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A Star Is Born? No, But Maybe a Planet
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03/01/2013 10:41 AM
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Astronomers have spotted what they believe is a planet in the dramatic and violent process of being born in another solar system, an event that may shed light on how planets come into being.
Astronomers say they may have spotted a possible planet in the dramatic and violent process of being born, an event that may shed light on how large, gaseous planets come into being. Gautam Naik reports on Lunch Break. Photo: AFP/European Southern Observatory.
An international team of researchers said the so-called protoplanet has a mass that appears to be at least the size of Jupiter, and perhaps two to three times its size. It is located about 335 light years from Earth, within the Milky Way. That isn't too far in cosmic terms; the Milky Way itself is about 100,000 light years across.
"If we are correct, this is the first time we are seeing a planet forming inside its natal environment," said Sascha Quanz, an astronomer at the Swiss university ETH Zurich and leader of the team. The findings are reported in Astrophysical Journal Letters, a scientific publication.
There are two leading theories of planet formation. Under one, small dust grains circling around a parent star collide, get larger and larger, and under the force of gravity develop into a much larger object. Over hundreds of thousands of years, this object accumulates enough material to become a planet. That is how the planets of our solar system most likely formed.
Another theory suggests that material surrounding a young star can undergo gravitational collapse under its own mass. This causes debris to clump together in that region, creating a planet in just a few thousand years. It isn't clear how the latest suspected protoplanet is being formed.
Spotting the earliest birth pangs of a planet is notoriously hard. In 2011, astronomers said they had discovered a protoplanet, though some signs indicated it was an older entity. In January, another team of researchers reported evidence of vast streams of gas flowing across a gap in a disk of material around a young star. Giant planets, they surmised, would guzzle gas in a similar way as they grow.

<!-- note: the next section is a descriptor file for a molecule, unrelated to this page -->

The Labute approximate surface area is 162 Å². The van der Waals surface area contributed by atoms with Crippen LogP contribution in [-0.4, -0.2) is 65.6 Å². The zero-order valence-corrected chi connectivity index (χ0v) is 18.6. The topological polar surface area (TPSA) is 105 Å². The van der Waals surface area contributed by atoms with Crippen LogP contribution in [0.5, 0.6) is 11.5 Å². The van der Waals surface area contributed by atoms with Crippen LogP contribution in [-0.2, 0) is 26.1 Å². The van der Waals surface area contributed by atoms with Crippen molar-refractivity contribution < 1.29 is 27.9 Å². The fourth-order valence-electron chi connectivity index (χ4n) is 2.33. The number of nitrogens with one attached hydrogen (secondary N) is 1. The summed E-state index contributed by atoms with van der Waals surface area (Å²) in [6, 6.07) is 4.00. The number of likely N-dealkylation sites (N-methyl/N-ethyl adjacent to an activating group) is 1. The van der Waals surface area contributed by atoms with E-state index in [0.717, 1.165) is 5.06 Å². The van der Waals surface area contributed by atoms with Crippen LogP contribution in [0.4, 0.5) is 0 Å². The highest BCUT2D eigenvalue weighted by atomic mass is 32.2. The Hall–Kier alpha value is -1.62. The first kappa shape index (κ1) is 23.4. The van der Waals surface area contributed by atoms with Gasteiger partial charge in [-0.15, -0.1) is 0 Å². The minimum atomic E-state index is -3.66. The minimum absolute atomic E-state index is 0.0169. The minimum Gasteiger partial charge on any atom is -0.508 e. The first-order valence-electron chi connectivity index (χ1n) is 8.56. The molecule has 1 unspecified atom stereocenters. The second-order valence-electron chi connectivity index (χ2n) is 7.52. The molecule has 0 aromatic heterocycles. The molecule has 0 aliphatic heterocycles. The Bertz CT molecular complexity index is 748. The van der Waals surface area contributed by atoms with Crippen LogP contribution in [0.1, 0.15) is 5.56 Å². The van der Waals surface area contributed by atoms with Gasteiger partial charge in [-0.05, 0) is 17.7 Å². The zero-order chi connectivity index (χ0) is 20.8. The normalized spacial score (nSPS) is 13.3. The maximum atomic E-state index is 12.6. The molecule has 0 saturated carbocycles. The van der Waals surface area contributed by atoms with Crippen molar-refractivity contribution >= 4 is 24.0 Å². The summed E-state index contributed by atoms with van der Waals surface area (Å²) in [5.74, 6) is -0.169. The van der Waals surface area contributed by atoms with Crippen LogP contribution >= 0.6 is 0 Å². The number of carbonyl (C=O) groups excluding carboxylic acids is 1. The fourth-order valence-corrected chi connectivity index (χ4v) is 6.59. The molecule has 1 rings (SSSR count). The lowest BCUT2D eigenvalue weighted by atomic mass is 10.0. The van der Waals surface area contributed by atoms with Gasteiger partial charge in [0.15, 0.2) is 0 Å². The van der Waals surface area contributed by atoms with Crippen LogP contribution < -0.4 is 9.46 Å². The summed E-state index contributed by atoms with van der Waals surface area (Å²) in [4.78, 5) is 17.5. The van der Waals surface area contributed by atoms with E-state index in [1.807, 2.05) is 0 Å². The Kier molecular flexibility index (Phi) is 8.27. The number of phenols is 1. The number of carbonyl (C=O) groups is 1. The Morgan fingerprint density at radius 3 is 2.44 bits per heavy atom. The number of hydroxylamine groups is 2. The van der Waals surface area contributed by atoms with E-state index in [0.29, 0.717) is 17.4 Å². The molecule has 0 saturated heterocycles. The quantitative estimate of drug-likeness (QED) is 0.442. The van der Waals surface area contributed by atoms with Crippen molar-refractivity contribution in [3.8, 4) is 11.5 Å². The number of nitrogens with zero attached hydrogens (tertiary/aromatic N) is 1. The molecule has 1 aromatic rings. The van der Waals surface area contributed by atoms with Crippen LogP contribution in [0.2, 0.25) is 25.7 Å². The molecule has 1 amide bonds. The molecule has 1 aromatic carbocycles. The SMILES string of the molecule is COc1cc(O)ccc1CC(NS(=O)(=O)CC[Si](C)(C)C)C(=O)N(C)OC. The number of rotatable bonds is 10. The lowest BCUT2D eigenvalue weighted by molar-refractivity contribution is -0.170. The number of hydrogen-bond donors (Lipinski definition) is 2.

If it holds up, the latest finding would be one of the first direct observations of the very early stages of a planet's birth. Dr. Quanz and colleagues based their discovery on observations by a high-resolution infrared camera linked to a telescope located in Chile's Atacama Desert.
The telescope was pointed at a young star, HD 100546, about 2.5-times the size of our sun. Astronomers were interested in the star because the disk of materials around it showed certain asymmetries. "It's a good indication that something might be hiding or forming in the disk," said Dr. Quanz.
The infrared imagery revealed a little bright blob in the disk, suggesting an entity emitting radiation. When the picture of the blob was laid over an image of the asymmetry, they coincided perfectly. The conclusion: The blob was an object embedded in the material around the star, suggesting a nascent planet.
The protoplanet would take tens of thousands of years to grow up. But scientists still hope to study the entity and glean insights into how it was created and how it might evolve. "We can try to find out the chemical and physical properties of the disk that causes a planet to form there," said Dr. Quanz.
[link to online.wsj.com]